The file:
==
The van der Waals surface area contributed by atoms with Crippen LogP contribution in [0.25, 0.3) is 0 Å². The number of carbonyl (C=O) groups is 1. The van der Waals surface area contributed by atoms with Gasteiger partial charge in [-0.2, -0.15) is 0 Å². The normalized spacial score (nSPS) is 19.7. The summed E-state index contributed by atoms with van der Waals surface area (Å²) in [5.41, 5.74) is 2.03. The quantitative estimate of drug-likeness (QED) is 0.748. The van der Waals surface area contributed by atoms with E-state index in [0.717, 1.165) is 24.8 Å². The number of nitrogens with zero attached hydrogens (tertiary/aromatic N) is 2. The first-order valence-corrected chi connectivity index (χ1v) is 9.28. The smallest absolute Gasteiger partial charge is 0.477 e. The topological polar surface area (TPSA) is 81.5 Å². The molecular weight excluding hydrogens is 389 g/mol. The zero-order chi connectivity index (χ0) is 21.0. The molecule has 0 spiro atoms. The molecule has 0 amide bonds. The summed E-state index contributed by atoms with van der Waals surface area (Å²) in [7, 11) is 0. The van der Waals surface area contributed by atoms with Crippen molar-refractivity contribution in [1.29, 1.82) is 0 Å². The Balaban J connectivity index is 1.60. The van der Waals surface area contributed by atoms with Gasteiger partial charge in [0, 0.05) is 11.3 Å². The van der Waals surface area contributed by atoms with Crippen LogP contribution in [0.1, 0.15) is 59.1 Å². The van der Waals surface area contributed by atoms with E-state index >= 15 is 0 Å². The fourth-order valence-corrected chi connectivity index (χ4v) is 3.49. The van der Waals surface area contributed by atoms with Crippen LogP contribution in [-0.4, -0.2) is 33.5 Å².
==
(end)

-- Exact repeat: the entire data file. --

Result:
The van der Waals surface area contributed by atoms with Crippen LogP contribution in [0.25, 0.3) is 0 Å². The number of carbonyl (C=O) groups is 1. The van der Waals surface area contributed by atoms with Gasteiger partial charge in [-0.2, -0.15) is 0 Å². The normalized spacial score (nSPS) is 19.7. The summed E-state index contributed by atoms with van der Waals surface area (Å²) in [5.41, 5.74) is 2.03. The quantitative estimate of drug-likeness (QED) is 0.748. The van der Waals surface area contributed by atoms with E-state index in [0.717, 1.165) is 24.8 Å². The number of nitrogens with zero attached hydrogens (tertiary/aromatic N) is 2. The first-order valence-corrected chi connectivity index (χ1v) is 9.28. The smallest absolute Gasteiger partial charge is 0.477 e. The topological polar surface area (TPSA) is 81.5 Å². The molecular weight excluding hydrogens is 389 g/mol. The zero-order chi connectivity index (χ0) is 21.0. The molecule has 0 spiro atoms. The molecule has 0 amide bonds. The summed E-state index contributed by atoms with van der Waals surface area (Å²) in [7, 11) is 0. The van der Waals surface area contributed by atoms with Crippen molar-refractivity contribution in [1.29, 1.82) is 0 Å². The Balaban J connectivity index is 1.60. The van der Waals surface area contributed by atoms with Gasteiger partial charge in [0, 0.05) is 11.3 Å². The van der Waals surface area contributed by atoms with Crippen LogP contribution in [0.1, 0.15) is 59.1 Å². The van der Waals surface area contributed by atoms with E-state index >= 15 is 0 Å². The fourth-order valence-corrected chi connectivity index (χ4v) is 3.49. The van der Waals surface area contributed by atoms with Crippen LogP contribution in [-0.4, -0.2) is 33.5 Å².